They must Stand United with every single Haitian Property owner. In this way , they will not be Picked off One by One as these anew Developments are Set out to do. Pick them off one by one, then two by two then three by Three is what these Big Developers are all about.

    Yes Change Must be Inclusive but if these Haitian Brothers and Sisters do not hold together, they will have only Negative Impact from these changes. So why can't a Haitian Homeowner who sells his Property not be included in the New Condominium Project that will come as a Matter of this Change. They should all be allowed to Buy back in, at Reduced Prices and the City should act on their Behalf to ensure that the Builder include the Haitians in their new Condominium Projects.

  14. I saw gentrification in Chicago’s Lincoln Park 45 years ago.No one pays attention until it’s actually happening to them.

  15. Ayiti means the land of beautiful mountains and ti Ayiti is elevated above ground huh? Not a coincidence…p.s. “climate gentrification” or environmental racism is nothing new this is been going on in Politricks for a while now. Every hood is located below sea level on the east coast intentionally so those residents would be on the front line…A serious shift need to happen because this is about survival.

  16. Stop isolating it to a specific culture, they are doing this to all black people everywhere, it’s always been open season for black all round this earth.

  17. They'll sell later. Money talks. That's Egan Palestinians did. They started to sell their homes to the invading Jews. Many sold their homes in Jerusalem so these Haitians will sell their homes for money.

  18. Terrible how when those with more funds want to take over an area…they do just that with no regards to the lives that are already there.

  19. Land subsidence all across the southern US is not due to climate change, It is geosyncline in action. This is a story based on the climate change lie

  20. Trump 2020 get rid of all the illegals and watch Miami rent prices fall to the ground u wont able to fill the apartment's they will have to bring the prices down

  21. I think this video is partially incorrect, people are moving there because of higher ground but mainly because wynwood is near by and it is a growing part of Miami so stores want to expand.

  22. Gentrification been started long time ago when they spread crack around and propaganda about violence ..what we see now is their plan coming in to play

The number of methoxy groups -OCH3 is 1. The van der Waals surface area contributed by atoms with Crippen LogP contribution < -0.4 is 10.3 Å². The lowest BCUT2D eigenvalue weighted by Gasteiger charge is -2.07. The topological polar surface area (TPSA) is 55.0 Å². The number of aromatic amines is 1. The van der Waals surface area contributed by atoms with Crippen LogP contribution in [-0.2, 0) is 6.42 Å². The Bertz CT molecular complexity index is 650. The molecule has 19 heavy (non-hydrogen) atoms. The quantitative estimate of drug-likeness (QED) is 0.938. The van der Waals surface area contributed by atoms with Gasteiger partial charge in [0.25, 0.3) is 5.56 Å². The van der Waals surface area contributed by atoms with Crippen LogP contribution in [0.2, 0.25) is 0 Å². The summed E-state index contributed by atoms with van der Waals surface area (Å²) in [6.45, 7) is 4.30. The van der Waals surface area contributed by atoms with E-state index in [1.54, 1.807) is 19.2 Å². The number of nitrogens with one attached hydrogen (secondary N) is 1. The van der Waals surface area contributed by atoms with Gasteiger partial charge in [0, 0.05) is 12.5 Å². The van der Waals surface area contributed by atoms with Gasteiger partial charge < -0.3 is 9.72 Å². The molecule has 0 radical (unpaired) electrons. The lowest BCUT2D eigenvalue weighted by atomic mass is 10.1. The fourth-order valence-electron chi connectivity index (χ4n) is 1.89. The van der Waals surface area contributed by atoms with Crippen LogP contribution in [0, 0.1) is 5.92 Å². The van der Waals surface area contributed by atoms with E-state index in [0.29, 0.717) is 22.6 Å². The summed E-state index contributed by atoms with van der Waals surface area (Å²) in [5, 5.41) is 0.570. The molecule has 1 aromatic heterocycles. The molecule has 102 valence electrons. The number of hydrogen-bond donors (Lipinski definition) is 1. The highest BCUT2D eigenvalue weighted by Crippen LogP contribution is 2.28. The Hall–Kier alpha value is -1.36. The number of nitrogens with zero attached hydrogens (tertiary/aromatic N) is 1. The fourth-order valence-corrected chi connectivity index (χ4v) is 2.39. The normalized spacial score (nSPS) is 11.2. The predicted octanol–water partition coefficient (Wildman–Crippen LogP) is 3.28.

23. This isn't happening just in Little Haiti. Every place that black people live in America is being gobbled up by whites. White people are coming and trying to move us out all over the country. This has happened in San Francisco, Brooklyn, Harlem, Washington DC, Virginia, South Central Los Angeles, Oakland CA, Atlanta, South Carolina, New Orleans, Texas 5th Ward neighborhood etc..This is a new version of what was done in the early 20th century. Whites burned down our towns in the 1900's, towns like Black Wall Street in Oklahoma, Rosewood in Florida and numerous other black towns and neighborhoods in America. It was a common practice to disrupt our communities, taking our wealth and disbanding our families. White Americans have not changed, they just do what they always did, just in a different way. Gentrification is the latest version of their sick terrorism against us. They always want what we have, a sick destructive jealousy.

  24. I'm not say this sealevel is not a problem for Miami. All I'm saiding it not man made climate change. the sea is rising at 2.4mm per year little to nothing to do with man made climate change. The problem with Miami (the land) is it is sinking. What has nothing to with climate. Man made Climate change is not a real thing. It just use time and time as that is the problem. We would be much better spenting money defence then trying to stop putting CO2 in the air. Climate change is a waste of time and money.

  25. They build small dams to redirect the water and flood certain areas then try and blame climate the areas are valuable so they try n devalue with flood so if u sell u sell cheaper they buy it and the property double in value over night then they resell or lease then borrow more money based on the new inflated value that they wouldn't pay the original owner for

  26. I live on the other side of the tracks in Morningside closer to the bay sea level 2-3 inches for the past few months I get 5-10 realtor cold calls a day trying to buy my property I have even have had them knock on my door offering me half of my property value telling me get what you can before your under water . If I could put a restraining order I would . i now answer my door with pepper spray aggressive door knockers will get a face full I don’t care if it’s legal or not .vultures bottom dwellers BEWARE

  27. I have a win-win solution for everyone. Haitian community get together and set a high base price like one million dollars to sell any property, then you make a another community anywhere you want. It will also help you out of poverty.